Alessandra Patelli, a two-time Olympian, tells World Rowing her juggling act of her two passions: rowing and medicine.
Patelli’s introduction to rowing was somewhat unusual. While many rowers were inspired by family or through their local school, club or university programmes, Patelli’s rowing epiphany came when she travelled from her hometown in Italy to the US to learn English. “My hometown, Conegliano, is a small Italian city with no access to rowing. It had no lakes and no rivers,” she says. “When I went to the US in 2008, the girl I stayed with happened to row and invited me to join at her school. I had no idea what rowing was at the time. I assumed it was similar to canoeing. After a week rowing, the coaches encouraged me to continue back in Italy, and I promptly called my dad asking to try.”
Patelli started rowing at 18, joining the Canottieri club relatively late compared to her peers, but it didn’t stop her progress. Her potential was quickly spotted after winning domestic regattas, and she joined the national team soon after, where she embarked on an exciting and intense rowing career. “One of my early highlights was winning the silver medal in the 2011 World Rowing Under 23 Championships” says Patelli.
Patelli’s career includes representing Italy at the Rio and Tokyo Olympic Games in the coxless pair and double sculls, respectively. Like all athletes, Tokyo was heavily disrupted due to the pandemic. As a doctor, Patelli felt compelled to help the community, assisting in contact tracing and providing remote medical support, but as an athlete was not allowed near hospitals. She eventually decided to continue pursuing elite rowing in the delayed Olympic cycle, at the considerable cost of suspending her medical career for another year.
Becoming a doctor was a product of an intense juggle alongside her rowing training. ‘There was a lot of pressure”, she reflects. “During that time, academic studies were not very compatible with the sporting world. It was not always easy to ask for study time. Every free moment I had, whether on the plane, on trains or in the hotel, I would put my music on and study.”
Patelli has now transitioned to be a team doctor in the Italian Rowing Team. “I still feel like an athlete and the process of stopping as an athlete is difficult, but I am lucky because I can stay in the team and be involved in rowing as a doctor,” she remarked.
Asked whether she missed training, Patelli laughed, “I don’t miss the tests! I do miss that feeling in the water and being part of the national team, which is a special feeling”.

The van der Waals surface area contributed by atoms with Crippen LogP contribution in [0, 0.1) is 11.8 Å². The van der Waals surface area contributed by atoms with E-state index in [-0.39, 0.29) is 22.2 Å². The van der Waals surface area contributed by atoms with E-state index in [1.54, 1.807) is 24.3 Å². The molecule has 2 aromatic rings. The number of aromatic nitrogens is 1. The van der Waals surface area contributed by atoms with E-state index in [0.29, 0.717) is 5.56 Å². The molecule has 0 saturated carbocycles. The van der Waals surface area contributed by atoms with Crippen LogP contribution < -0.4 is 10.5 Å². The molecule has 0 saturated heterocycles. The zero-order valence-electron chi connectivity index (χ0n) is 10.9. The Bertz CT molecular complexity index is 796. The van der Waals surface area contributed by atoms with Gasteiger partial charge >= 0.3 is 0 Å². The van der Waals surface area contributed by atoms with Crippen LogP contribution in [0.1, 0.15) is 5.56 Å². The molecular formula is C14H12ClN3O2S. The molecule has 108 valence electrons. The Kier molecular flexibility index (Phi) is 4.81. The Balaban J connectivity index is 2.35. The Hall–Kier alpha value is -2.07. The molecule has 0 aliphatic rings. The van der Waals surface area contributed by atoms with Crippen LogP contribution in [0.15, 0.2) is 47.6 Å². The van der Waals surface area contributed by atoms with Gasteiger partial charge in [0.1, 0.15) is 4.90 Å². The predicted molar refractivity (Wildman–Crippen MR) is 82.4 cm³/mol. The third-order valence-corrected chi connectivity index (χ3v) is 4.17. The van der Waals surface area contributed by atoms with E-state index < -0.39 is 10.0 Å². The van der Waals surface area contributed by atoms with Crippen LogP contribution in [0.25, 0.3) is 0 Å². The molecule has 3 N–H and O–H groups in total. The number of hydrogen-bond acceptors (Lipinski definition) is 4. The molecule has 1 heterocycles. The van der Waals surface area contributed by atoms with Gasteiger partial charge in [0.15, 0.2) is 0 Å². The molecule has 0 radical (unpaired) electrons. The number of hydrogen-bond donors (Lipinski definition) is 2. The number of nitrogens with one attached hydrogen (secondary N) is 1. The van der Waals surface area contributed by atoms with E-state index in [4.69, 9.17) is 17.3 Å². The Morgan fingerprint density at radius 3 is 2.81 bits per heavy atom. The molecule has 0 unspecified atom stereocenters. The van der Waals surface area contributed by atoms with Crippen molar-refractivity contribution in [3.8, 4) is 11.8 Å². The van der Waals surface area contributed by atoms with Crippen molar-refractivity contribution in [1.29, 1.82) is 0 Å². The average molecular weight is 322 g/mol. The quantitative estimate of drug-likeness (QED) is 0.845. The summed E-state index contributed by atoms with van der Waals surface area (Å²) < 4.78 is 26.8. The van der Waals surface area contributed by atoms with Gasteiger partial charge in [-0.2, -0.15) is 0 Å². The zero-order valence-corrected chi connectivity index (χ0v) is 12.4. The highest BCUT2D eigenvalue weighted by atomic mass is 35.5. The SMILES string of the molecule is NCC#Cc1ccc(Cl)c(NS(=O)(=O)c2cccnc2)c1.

As a team doctor, she would be particularly involved during training camps, helping athletes through a range of issues, with back injuries, repetitive strain disorder and stress fractures a particular problem. As a female doctor, Patelli also pays particular attention on gender-specific issues, such as performance relating to the menstrual cycle.
“Athletes also need to understand when to stop,” councils Patelli, her tone switching to a bedside manner, “Sometimes rowers just want to work, work, work and forget to let the body rest. Rest is as important as training.” As a former athlete, Patelli is also able to give more tailored medical support, “I understand the rowing movement, I understand the pain, I understand how an athlete thinks. I also have a strong relationship with many of them, so I know how best to help.”
Despite witnessing injuries, Patelli was quick to advocate the huge benefits of rowing for people’s health. “It is an amazing sport. It gives you strength, coordination, and balance and is a complete full-body exercise. It also gives you mental strength. We become so competitive, strong-minded and tough, and I bring that to my work every day as a result of rowing.’
Having by coincidence, just the day before this interview, completed her specialist training in sports medicine, a culmination of 11 years of effort, Patelli is now at a crossroads. She is determined to progress on her medical career, both for the national team and alongside her other work helping younger people with heart disease with bespoke care.
However, rowing is never far from her mind, “I have only been out on the boat twice this year because my supportive husband, Simone Martini (also an Italian national team rower), took me out. It’s like an addiction. Once restarted, now I might start rowing more again”, she says mischievously.